My daily perusal of Craigslist is usually a waste of time but occasionally there’s a diamond hidden amongst coal. An ad for an Everest Refrigerated Sandwich Prep Table caught my eye. The link, which was typical of this medium, was awful; terrible picture and virtually no information about the unit. With marketing brilliance such as this, it’s no wonder why this guy went out of business. An email to the seller provided no help other than he’d be available three days hence. A second email for address and appointment information was met only by a response asking me for my cell phone number. I played his little game of parnoia but finally had an address to Google.
Figuring this unit cost $2500 new, I followed my budget goal of 25% of the new price, and loaded $600 into my wallet. We arrived at a Spartan home furnished inside and out with old restaurant furniture and met by a man who was clearly beaten. His eatery had failed and he was selling off a few assets in order to pay the rent. Tough scene, really tough . . . I felt for the poor guy.
The unit itself was gorgeous. Just a couple of small dings, otherwise it looked new and very solidly built with a sharp digital display. The owner showed me his receipt that he received when he bought this unit new: $2760 delivered . . . in June 2011!! Oh my, no wonder it looked sharp, it’s only a year old! The Seller asked $1200. I knew my wallet was underfunded but I decided to give it a shot, anyway, offering him the contents, which was instantly rejected. No way. Then the seller locked-up at $900, take it or leave it. End of negotiations.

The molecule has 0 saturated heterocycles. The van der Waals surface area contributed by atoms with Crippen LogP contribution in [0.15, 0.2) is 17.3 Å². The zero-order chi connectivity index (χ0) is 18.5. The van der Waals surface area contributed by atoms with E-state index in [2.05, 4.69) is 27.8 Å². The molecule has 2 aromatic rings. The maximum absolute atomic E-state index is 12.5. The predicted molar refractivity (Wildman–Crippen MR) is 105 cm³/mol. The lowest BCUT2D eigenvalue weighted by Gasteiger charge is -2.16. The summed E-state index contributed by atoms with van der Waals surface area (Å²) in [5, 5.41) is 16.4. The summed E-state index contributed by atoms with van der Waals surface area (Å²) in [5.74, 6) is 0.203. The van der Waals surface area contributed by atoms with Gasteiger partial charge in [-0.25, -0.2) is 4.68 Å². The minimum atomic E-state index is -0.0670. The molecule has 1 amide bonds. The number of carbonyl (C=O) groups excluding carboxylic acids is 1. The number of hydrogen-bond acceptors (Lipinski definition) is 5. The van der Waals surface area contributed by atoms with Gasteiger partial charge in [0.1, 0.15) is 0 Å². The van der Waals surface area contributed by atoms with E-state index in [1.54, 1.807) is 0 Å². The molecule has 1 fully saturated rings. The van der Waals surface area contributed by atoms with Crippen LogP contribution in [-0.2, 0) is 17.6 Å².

I rationalized that this refrigerated prep table would be perfect as a work station for food processing in the rear of the kitchen. Mounted on big wheels, this mobile unit is 48” long, 32” deep, with a 12” work surface. It’s too narrow for making pizzas but perfect for keeping a continuous flow of toppings headed for the pizza make station, getting sides ready, or assembling desserts. The 15 cu ft refrigerator would make a welcome addition to the main cooler and function as an emergency back-up in a pinch. The doors opened smoothly and closed with a heavy thud, top-quality all the way. In short, this was a super-nice piece, nearly new, and loaded with utility.
As we retreated back to the car and headed for home, I wanted to go back and make this deal work. My wife and partner of 25 years, however, cast a dissenting vote. She reminded me that we already bought a mixer this month, lots of bills were coming due, and cash flow was going to be tight for a while. Pointing-out that this transaction would be outside of our price goal of 25% of new, she reiterated that making exceptions such as this would be detrimental toward achieving the milestones of our business plan. We’d also have to waste time finding a branch of our bank to withdraw more funds.
Our polite, mutually respectful argument went back and forth a few times as I kept a keen eye open for a local branch of my bank on the way toward the freeway. Both of us made solid points but the debate can be summed-up by a license plate holder I saw recently in traffic:
“Saw it, wanted it, had a fit, got it!”
Out of Pocket So Far: $3200.